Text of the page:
Guelph Film Festival Review: 'The Strange Sound of Happiness' Unearths Mouth-Harp Mysteries Directed by Diego Pascal Panarello

Guelph Film Festival Review: 'The Strange Sound of Happiness' Unearths Mouth-Harp Mysteries Directed by Diego Pascal Panarello
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In this beautifully made docu-drama, one man's dream to become a musician is realized via an unlikely instrument. Director Diego Pascal Panarello narrates and stars in this fantastical film ostensibly about a version of himself — a drifting, broken-hearted man who returns home to Sicily with no focus or prospects in life until he encounters a mouth-harp, which alters him immeasurably.
 
Recognizing its simplicity but also the power and adaptability of its tones, he sets off on a journey to learn its history and master how to play it so he can become a star. His path leads him to the Yakutia tundra in Siberia, where he befriends the world's greatest mouth-harp player and also a mystical master blacksmith who knows its properties and construction on a profound other level. The experience pays off for Diego, who is celebrated for his craft. Or at least, so it would seem; nothing feels certain in this surreal creation.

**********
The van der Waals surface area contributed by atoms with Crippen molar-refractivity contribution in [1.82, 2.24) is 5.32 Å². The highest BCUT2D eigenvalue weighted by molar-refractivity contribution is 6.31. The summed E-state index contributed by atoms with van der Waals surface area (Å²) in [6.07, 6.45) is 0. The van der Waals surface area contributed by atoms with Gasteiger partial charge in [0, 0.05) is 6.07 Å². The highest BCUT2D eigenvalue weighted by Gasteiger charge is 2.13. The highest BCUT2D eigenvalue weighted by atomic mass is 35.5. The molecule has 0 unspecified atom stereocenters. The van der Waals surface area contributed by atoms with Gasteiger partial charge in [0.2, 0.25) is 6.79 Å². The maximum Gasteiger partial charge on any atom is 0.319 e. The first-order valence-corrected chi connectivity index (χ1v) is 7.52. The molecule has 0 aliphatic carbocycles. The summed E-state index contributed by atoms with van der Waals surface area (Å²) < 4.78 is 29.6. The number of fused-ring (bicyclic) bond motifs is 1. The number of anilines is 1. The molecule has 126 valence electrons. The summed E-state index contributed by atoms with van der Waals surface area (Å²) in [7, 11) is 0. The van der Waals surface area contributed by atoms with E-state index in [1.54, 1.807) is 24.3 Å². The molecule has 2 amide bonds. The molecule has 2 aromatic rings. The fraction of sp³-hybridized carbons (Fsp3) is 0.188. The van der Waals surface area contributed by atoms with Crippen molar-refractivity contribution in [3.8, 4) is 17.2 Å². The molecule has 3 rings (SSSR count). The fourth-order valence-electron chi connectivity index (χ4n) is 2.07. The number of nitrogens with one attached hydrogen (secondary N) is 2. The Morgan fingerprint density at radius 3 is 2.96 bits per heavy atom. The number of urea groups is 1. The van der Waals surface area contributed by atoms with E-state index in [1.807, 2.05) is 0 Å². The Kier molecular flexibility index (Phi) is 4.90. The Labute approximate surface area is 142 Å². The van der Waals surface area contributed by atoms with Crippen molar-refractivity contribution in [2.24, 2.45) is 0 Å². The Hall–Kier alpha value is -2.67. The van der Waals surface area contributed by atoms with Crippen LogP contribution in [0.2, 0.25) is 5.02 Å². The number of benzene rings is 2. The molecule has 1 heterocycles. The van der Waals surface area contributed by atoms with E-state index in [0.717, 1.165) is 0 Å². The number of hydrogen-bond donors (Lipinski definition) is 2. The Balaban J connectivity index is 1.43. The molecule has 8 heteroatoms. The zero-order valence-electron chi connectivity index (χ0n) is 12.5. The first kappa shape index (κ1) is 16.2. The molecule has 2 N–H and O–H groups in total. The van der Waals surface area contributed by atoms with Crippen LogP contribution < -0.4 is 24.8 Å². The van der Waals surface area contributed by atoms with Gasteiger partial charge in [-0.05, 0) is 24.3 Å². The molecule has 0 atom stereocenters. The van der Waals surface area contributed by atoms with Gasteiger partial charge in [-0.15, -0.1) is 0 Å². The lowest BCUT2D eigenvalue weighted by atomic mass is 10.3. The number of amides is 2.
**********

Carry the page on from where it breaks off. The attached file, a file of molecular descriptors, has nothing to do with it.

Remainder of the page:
Gorgeously shot, with fascinating and challenging cinematography (the underwater swim sequence is literally breathtaking) and full of whimsy and desire, The Strange Sound of Happiness is certainly odd but also rather relatable and heartening.
 
(Deckert Distribution)